Mao Zedong's image is highly multivalent in China, combining social, cultural, political, and venerational significances. The appropriation of his image was thus far more controversial than that of classical European paintings. But Wang's own account suggests that he was not concerned with the complex meanings of Mao's image. His creative process was rather indifferent and composed. He retained the colours of Post-Classical and the grid and letters of Black Rationality--the only difference was the insertion of Mao's image. Nonetheless, to choose Mao as a subject was inevitably to increase the work's impact. As Wang said, his indifference was ironically negated by the viewers' humanistic passion. The Mao Zedong series generated controversy in the official examination of the 1989 "China/Avant-Garde" exhibition and had to be temporarily removed. It was allowed to be exhibited after the organizers' detailed explanation to the authorities, but even then under two conditions. First, Wang Guangyi had to append a text next to his work declaring Mao Zedong's historical greatness. Second, the "O" in the corner had to be changed into a "C"; Wang Guangyi believes that this was because "AO" was suspected to be a pun. In fact for him it did not mean anything, and so he made the requested changes. Eventually the painting with Mao framed by "A" and "C" was exhibited. The present Mao Zedong: AO (Lot 806), also made in 1989 but not part of the "China/Avant-Garde" exhibition, is thus of much originary significance.
The Mao Zedong series undoubtedly represented an important turning point in Wang Guangyi's creative career. It brought him tremendous attention from Chinese and international media and critics. Because of the pre-exhibition controversy, he was interviewed by Time magazine. In November of the same year, a French and an Italian art magazine covered his work. On the other hand, in the tense political environment of the time, he was fired from his job at the Zhuhai Painting Academy. These various changes in Wang's life were accompanied by transformations in his artistic development. Yan Shanchun's characterization of the Mao Zedong series' pivotal role in both Wang's career and the artistic milieu of late-80's and early-90's China is right on the mark: "it may be said that Mao Zedong represented the end of Wang Guangyi's rationalism as well as the end of rationalism in the Chinese contemporary art movement. Afterwards, with the Great Criticism series, he embarked on 'Political Pop,' whose origination in Mao Zedong is often overlooked. Two years later, the 'Mao Zedong fever' swept China. This phenomenon reflected the Chinese' complex feelings and was a fusion of the many conflicted responses of idolatry and delusion, hope and despair, fantasy and nostalgia. Wang Guangyi's Mao Zedong seemed to be heralding the arrival of this fever."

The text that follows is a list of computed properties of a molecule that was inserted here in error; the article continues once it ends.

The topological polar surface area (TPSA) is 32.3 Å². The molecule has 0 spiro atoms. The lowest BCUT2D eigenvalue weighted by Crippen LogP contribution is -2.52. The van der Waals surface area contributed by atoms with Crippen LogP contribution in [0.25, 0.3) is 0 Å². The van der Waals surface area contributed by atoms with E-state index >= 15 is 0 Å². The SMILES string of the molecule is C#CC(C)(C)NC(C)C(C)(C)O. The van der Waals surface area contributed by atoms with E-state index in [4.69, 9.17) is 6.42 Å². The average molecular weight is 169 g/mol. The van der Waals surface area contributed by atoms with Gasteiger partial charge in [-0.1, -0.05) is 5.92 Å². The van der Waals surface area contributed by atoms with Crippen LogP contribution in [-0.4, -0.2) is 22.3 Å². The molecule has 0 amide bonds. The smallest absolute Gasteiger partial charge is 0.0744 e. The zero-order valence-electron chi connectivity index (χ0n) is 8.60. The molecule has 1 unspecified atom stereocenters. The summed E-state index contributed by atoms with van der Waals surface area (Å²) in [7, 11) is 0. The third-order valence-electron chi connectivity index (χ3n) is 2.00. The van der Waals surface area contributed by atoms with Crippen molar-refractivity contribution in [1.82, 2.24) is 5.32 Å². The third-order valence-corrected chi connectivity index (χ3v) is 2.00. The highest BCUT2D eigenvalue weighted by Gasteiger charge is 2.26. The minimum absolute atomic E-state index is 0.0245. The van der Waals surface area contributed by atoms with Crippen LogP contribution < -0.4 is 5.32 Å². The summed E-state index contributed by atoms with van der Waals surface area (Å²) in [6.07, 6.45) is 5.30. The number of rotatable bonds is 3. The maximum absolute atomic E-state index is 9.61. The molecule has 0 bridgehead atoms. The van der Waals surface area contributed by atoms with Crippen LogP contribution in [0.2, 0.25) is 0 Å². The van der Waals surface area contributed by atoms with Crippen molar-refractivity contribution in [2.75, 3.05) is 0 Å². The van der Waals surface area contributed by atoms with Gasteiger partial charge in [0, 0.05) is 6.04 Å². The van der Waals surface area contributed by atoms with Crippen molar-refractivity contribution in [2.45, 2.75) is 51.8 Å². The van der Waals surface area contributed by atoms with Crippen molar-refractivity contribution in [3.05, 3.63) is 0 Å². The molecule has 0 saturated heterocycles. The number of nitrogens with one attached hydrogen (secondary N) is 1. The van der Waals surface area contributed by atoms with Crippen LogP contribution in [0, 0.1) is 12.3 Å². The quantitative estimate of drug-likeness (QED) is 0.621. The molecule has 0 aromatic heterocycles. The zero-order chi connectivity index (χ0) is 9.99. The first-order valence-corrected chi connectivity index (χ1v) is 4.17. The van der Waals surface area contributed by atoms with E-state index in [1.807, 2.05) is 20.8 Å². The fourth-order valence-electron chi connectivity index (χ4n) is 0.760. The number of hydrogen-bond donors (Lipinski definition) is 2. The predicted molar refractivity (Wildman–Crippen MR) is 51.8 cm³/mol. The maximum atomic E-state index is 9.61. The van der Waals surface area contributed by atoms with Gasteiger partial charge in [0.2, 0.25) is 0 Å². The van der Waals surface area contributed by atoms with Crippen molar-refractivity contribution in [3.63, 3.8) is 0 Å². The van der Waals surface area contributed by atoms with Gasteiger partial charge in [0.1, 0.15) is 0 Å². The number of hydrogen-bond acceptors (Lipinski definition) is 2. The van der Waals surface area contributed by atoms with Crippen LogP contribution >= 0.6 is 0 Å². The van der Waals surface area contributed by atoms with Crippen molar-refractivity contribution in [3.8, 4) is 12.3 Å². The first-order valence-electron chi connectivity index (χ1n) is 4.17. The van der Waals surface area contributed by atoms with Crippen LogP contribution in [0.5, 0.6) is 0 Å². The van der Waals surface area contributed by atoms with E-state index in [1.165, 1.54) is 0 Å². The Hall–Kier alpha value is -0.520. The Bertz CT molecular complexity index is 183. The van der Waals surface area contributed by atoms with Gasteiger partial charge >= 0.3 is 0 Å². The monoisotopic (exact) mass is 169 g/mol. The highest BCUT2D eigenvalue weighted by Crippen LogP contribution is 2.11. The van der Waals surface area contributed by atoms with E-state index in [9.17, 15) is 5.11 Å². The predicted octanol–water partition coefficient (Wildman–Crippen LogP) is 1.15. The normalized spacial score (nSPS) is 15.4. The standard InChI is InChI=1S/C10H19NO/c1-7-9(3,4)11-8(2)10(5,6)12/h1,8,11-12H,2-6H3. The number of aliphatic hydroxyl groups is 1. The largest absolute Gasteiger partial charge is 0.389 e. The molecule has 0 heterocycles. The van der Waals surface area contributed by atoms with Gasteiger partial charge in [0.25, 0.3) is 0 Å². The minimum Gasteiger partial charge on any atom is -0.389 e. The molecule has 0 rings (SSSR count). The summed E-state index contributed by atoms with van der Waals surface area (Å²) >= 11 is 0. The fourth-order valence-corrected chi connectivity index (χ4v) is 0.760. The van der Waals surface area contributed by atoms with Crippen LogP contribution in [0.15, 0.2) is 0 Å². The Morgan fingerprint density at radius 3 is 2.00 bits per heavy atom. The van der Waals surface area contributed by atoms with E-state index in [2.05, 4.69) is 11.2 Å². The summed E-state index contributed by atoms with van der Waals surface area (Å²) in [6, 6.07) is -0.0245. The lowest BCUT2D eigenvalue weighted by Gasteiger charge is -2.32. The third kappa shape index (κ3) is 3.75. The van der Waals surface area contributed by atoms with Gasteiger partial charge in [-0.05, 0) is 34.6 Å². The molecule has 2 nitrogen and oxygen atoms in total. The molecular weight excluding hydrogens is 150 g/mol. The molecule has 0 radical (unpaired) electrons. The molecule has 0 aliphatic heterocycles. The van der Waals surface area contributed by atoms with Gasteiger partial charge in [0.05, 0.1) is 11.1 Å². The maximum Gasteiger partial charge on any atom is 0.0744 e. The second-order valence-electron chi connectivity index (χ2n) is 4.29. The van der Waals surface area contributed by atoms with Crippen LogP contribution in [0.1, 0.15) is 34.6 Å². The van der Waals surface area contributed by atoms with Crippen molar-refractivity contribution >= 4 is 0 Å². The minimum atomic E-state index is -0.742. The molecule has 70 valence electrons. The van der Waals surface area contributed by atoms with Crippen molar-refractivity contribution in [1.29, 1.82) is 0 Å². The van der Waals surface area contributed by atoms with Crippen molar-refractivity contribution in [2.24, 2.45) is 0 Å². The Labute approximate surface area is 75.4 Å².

Coming after the slightly unrefined Frozen North Pole, the Post-Classical, Rationality, and Mao Zedong series encapsulated Wang Guangyi's creative output of the 1980's. It was only having worked through the correction of history and myth in Post-Classical and the cleansing of humanism in Mao Zedong that Wang could create the renowned Great Criticism of consumer society in the 1990's, and even freed himself from the limitations of painting to experiment with other media and materials. Wang's progress towards postmodernism in the 80's is evident, and his thinking and self-adjustment throughout the decade laid the crucial foundation for his later development.
1 Li Xianting, Study of Contemporary Chinese Art: The Significance Does Not Lie in Art, Jiangsu Fine Arts Publishing House, 2000
2 Wang Guangyi, "What Sort of Painting Do We Need in This Epoch", Jiangsu Pictorial, Vol. 4, Jiangsu Fine Art Publishing House, 1984
3 Yan Shanchun, Lü Peng et al., Wang Guang-Yi in the trend of contemporary art, Sichuan Fine Arts Publishing House, 1992
4 Wang Guangyi, "An Answer to the Three Questions", Mei Shu, Vol. 3, 1988